If empty containers or large objects, such as boats or old appliances must be stored, they should be covered, turned over or placed under a roof that does not allow them to fill with water.

Clean and scrub birdbaths and pet-watering dishes weekly and dump the water from overflow dishes under potted plants and flowerpots. Check that gutters are not holding water and cover rain barrels with tight screening so that mosquitoes cannot enter.

Fill tree holes and other cavities in plants with sand or soil.

Check for hidden bodies of water such as wells, septic tanks, manholes, clogged drains, etc.

Call the health authorities when you detect unusual numbers of mosquitoes. Avoid mosquito bites Use personal protection to avoid mosquito bites.

Wear long sleeve shirts, long pants, socks and shoes when mosquitoes are most active.

Apply repellents such as DEET, picaridin, oil of lemon eucalyptus or IR3535 only to exposed skin and/or clothing (as directed on the product label). Do not use repellents under clothing. In addition to wearing repellent, you can protect yourself and your family by taking these precautions:

Use mosquito netting over infant carriers, cribs and strollers.

Install or repair window and door screens to keep out mosquitoes.

Dengue Branch, San Juan, PR:
For more information please contact Centers for Disease Control and Prevention
1324 Cañada Street, San Juan, Puerto Rico 00920
Telephone: 787-706-2399
Email: cdcinfo@cdc.gov
Web: www.cdc.gov

 About Fogging

Virgin Islands Daily News

In recent weeks, the public in the U.S. Virgin Islands has criticized the territory’s Health Department for not turning to a method of prevention known as truck-mounted fogging, during which trucks travel to specific areas where mosquitoes are known to be and emit a chemical fog that kills the adult mosquito population.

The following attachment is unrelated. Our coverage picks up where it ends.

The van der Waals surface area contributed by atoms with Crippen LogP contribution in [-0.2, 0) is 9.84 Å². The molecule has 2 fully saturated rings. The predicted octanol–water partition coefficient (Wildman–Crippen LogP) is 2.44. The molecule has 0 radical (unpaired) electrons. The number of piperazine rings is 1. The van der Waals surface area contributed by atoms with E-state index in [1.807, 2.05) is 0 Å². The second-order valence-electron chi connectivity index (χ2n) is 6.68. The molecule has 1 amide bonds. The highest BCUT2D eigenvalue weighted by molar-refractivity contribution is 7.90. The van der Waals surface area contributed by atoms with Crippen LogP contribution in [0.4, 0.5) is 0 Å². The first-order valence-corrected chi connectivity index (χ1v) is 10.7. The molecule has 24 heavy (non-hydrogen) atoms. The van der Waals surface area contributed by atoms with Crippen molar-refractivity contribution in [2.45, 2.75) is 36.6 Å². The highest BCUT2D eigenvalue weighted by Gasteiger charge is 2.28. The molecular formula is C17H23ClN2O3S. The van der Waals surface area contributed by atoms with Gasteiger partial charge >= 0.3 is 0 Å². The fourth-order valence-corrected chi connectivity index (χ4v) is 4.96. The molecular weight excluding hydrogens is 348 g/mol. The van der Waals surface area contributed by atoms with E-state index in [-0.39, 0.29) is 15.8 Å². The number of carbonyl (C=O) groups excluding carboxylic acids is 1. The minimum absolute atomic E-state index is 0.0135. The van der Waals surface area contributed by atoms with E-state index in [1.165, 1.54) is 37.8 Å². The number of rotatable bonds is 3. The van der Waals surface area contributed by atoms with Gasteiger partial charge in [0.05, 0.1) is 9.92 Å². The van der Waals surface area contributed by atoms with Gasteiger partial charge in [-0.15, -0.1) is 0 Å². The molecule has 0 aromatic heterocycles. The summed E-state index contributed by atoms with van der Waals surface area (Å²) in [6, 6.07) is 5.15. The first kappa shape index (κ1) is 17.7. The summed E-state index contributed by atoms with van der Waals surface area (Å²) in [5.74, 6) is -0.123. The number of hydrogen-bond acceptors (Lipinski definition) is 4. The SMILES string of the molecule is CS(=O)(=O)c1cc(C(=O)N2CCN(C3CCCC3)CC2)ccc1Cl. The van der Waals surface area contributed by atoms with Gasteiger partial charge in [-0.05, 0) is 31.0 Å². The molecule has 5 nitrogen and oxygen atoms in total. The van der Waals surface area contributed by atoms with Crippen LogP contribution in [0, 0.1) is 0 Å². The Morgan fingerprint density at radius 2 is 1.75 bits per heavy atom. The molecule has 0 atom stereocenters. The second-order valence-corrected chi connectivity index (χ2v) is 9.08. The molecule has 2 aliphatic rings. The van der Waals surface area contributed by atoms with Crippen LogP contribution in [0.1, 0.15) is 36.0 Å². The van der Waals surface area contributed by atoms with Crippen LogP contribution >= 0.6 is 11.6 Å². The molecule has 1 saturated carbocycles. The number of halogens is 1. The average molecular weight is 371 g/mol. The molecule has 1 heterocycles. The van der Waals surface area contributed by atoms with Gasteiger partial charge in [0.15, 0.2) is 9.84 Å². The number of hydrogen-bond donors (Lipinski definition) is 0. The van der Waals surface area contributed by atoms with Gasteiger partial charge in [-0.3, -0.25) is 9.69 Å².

However, the Health Department refuses to use that the strategy for a number of reasons.

Studies in other areas have shown that truck-mounted fogging is ineffective in killing Aedes aegypti mosquitoes, the mosquitoes which are responsible for spreading chikungunya and dengue, another mosquito-borne virus common in the territory.

The Aedes aegypti mosquito is known to remain indoors, which means it is difficult to reach via fogging.

“These mosquitoes are in our closets and under our beds. When we’re spraying from our trucks, it’s just not getting to them,” said Dr. Brett Ellis, an entomologist with the Health Department.

These mosquitoes also are known to bite more aggressively during the daytime, though fogging is more often conducted during the evening, he said.

“I’m not saying chemicals don’t work on mosquitoes, they just don’t work on these mosquitoes,” Brett Ellis said.

The fogging has been used in the past, but, additionally, scientists have discovered that the chemical, permanone 30-30, is unstable in water and the Environmental Protection Agency has raised concerns that is could contaminate rain and cistern or well water, according to Health officials.

A recommendation from Fran Jacobson, C.N.M – Cruz Bay Family Practice

Fran reports good results from a product called My Mosquito Deleter. I will be ordering one and testing it. Stay tuned…